Kait's Bookshelf

The website of author Kaitlin Scirri


Leave a comment

Book Reviews: Inebriated and Neon Nights by Katey Taylor

The last couple of weeks have held a lot of uncertainty and I, like everyone, have been adjusting to this new normal. Since I work from home all the time, my day-to-day Monday through Friday routine wasn’t interrupted too much. I do miss going to the gym though as it provides not only a physical outlet for my stress but also gets me out of the house. Social distancing is getting to me, like it is for many, and I’m just so thankful that I have my hubby home with me. I can’t imagine how difficult this time is for those who live alone. One suggestion I can offer for anyone who is struggling with staying in and staying alone is to read.

kaits-bookshelf-inebriated-and-neon-nights

As Mason Cooley once so wisely said, “Reading gives us someplace to go when we have to stay where we are.” I’ve never felt the truth of this sentence more deeply than during this time of quarantine, isolation, and social distancing during the COVID-19 pandemic.

Many of us in the bookish community have taken Mr. Cooley’s words to heart these last couple of weeks and have engaged in binge reading. I read two celebrity memoirs last weekend (see my Instagram for details and mini-reviews!) and read two YA novels last week by Katey Taylor, Inebriated and Neon Nights. These two books were great examples of why I love YA, and I’m excited to share my reviews with you!

Continue reading


Leave a comment

Graphic Novel Review: Go With the Flow by Lily Williams & Karen Schneemann

Kait's Bookshelf Go With the FlowOver the last year or so I’ve really developed an appreciation of graphic novels. To be completely honest, I didn’t really “get” graphic novels when I initially discovered them a few years ago. They looked more like comic books than novels and they were packed with illustrations and very little text compared to other middle grade and YA novels. But I’ve come to discover the value of graphic novels on multiple levels.

The fact that graphic novels have less text doesn’t make them any less of a book. In fact, some reluctant or struggling readers who might not pick up a traditional middle grade or YA novel might opt for a graphic novel instead. This is wonderful because rather than missing out on the book altogether, these reluctant or struggling readers can still follow the plot, utilizing the images where the text proves challenging. This is huge because the graphics allow these readers to absorb and learn from the stories and engage in active discussion with friends, classmates, and teachers. Graphic novels also offer the added bonus of visual storytelling. You know that saying, “A picture is worth a thousand words”? Well, with a graphic novel, the pictures are many and the words are few because the images so beautifully illustrate the characters’ emotions, motives, struggles, and victories.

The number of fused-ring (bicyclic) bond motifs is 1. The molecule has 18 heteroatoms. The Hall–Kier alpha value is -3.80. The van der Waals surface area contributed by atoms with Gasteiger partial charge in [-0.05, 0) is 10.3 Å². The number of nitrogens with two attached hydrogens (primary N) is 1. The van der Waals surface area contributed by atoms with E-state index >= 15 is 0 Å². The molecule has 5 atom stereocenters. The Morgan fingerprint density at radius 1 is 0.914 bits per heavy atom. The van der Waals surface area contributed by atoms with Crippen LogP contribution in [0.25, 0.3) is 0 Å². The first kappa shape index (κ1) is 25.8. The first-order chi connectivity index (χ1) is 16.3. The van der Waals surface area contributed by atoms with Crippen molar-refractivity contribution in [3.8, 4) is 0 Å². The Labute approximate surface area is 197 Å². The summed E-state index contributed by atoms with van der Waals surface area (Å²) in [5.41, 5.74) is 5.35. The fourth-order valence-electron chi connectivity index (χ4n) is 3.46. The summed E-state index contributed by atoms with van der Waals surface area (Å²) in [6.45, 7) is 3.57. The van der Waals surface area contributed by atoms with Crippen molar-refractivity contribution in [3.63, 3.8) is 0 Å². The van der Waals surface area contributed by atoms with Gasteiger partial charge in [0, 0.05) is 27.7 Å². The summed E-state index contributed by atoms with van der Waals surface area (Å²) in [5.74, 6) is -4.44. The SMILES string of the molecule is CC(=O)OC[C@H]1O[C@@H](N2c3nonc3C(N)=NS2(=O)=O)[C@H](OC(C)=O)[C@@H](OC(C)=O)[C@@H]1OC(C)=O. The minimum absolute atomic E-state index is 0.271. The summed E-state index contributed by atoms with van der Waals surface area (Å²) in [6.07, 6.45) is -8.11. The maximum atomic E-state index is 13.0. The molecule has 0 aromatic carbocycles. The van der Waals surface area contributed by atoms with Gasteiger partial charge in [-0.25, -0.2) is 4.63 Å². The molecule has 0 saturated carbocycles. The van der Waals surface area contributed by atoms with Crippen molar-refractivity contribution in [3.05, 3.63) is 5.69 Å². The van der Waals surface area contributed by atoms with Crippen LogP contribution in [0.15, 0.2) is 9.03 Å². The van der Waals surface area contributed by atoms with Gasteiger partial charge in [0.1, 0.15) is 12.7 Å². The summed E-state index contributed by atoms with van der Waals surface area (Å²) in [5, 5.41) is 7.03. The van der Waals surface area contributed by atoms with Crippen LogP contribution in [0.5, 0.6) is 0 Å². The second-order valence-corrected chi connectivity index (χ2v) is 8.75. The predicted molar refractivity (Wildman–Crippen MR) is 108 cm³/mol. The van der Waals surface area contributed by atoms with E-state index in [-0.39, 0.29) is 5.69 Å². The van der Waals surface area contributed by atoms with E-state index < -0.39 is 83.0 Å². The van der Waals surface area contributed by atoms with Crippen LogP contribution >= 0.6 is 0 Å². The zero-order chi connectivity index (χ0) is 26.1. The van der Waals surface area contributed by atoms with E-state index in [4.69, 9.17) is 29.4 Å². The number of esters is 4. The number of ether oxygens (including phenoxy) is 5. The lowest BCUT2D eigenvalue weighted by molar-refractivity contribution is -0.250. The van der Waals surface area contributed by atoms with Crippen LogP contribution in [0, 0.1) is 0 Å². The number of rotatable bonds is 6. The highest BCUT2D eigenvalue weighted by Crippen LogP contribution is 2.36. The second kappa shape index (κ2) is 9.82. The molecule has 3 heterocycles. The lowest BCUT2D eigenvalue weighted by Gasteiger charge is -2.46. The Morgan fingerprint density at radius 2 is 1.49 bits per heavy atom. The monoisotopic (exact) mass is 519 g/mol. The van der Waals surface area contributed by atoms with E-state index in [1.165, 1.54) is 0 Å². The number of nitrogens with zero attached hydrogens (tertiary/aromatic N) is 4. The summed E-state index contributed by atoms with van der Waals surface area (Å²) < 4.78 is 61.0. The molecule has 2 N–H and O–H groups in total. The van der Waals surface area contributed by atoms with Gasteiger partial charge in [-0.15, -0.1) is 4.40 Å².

My 2020 reading challenge is to read 50 books, and I plan to add more graphic novels to my reading list. I can’t wait to discover more new graphic novel authors and illustrators!

Today, I’ll be reviewing a very timely new graphic novel, Go With The Flow by Lily Williams & Karen Schneemann.

Continue reading


1 Comment

Book Review: Legendary by Stephanie Garber

kaits-bookshelf-legendary-e1542679528758.jpg

Thanksgiving week is always a favorite of mine. My hubby and I are hosting dinner on Thursday for the family, and it’s a real blessing to be able to provide a nice meal and family time for everyone. I look forward to the family gathering on Thursday, and I also look forward to Friday, Saturday, and Sunday, a glorious long weekend with nothing to do but – you guessed it – read! (and eat leftovers of course!)

But before I get cooking, I have a new review to share. Today I’ll be reviewing Legendary, the sequel to Caraval, which propelled me into an unputdownable magical adventure, just what I needed!

Continue reading


2 Comments

Book Review: Caraval by Stephanie Garber

Kait's Bookshelf Caraval

Each year on Veteran’s Day I find myself reflecting on my freedom and how grateful I am to the many men and women who have dedicated and given their lives to defending that freedom. I am so grateful that I can walk into a bookstore or library and pick up a book on just about any topic I please and educate myself. I can learn, read, and write what I please without fear of persecution or harm. It’s not lost on me how many other people, especially women, are not so fortunate in many parts of the world. So I would like to dedicate today’s post to Veterans, particularly my brother who is currently serving. Never forget.

Continue reading


Leave a comment

Book Review: What You Hide by Natalie D. Richards

What You Hide

Cover art is copyright of Sourcebooks Fire.

 

I’ve been on a real thriller/ mystery kick lately, so I was thrilled (see what I did there?) 😉 when I received an early copy of What You Hide, a new YA mystery from Sourcebooks Fire. This was a very fast-paced, suspenseful novel.